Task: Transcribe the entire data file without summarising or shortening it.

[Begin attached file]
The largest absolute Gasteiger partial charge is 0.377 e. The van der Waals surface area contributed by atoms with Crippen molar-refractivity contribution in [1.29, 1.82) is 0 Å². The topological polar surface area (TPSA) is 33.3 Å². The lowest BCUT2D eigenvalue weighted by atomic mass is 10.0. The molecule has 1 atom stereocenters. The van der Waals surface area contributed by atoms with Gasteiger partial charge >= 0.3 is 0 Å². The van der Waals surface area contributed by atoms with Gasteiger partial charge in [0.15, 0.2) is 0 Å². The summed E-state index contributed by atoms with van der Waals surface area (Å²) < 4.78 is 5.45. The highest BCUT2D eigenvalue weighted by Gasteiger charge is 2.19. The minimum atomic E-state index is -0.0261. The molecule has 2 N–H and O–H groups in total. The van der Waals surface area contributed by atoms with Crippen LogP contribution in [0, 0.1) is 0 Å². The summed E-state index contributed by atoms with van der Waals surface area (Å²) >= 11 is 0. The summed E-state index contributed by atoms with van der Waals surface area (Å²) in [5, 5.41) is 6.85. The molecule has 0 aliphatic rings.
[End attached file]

The largest absolute Gasteiger partial charge is 0.377 e. The van der Waals surface area contributed by atoms with Crippen molar-refractivity contribution in [1.29, 1.82) is 0 Å². The topological polar surface area (TPSA) is 33.3 Å². The lowest BCUT2D eigenvalue weighted by atomic mass is 10.0. The molecule has 1 atom stereocenters. The van der Waals surface area contributed by atoms with Gasteiger partial charge >= 0.3 is 0 Å². The van der Waals surface area contributed by atoms with Gasteiger partial charge in [0.15, 0.2) is 0 Å². The summed E-state index contributed by atoms with van der Waals surface area (Å²) < 4.78 is 5.45. The highest BCUT2D eigenvalue weighted by Gasteiger charge is 2.19. The minimum atomic E-state index is -0.0261. The molecule has 2 N–H and O–H groups in total. The van der Waals surface area contributed by atoms with Crippen LogP contribution in [0, 0.1) is 0 Å². The summed E-state index contributed by atoms with van der Waals surface area (Å²) >= 11 is 0. The summed E-state index contributed by atoms with van der Waals surface area (Å²) in [5, 5.41) is 6.85. The molecule has 0 aliphatic rings.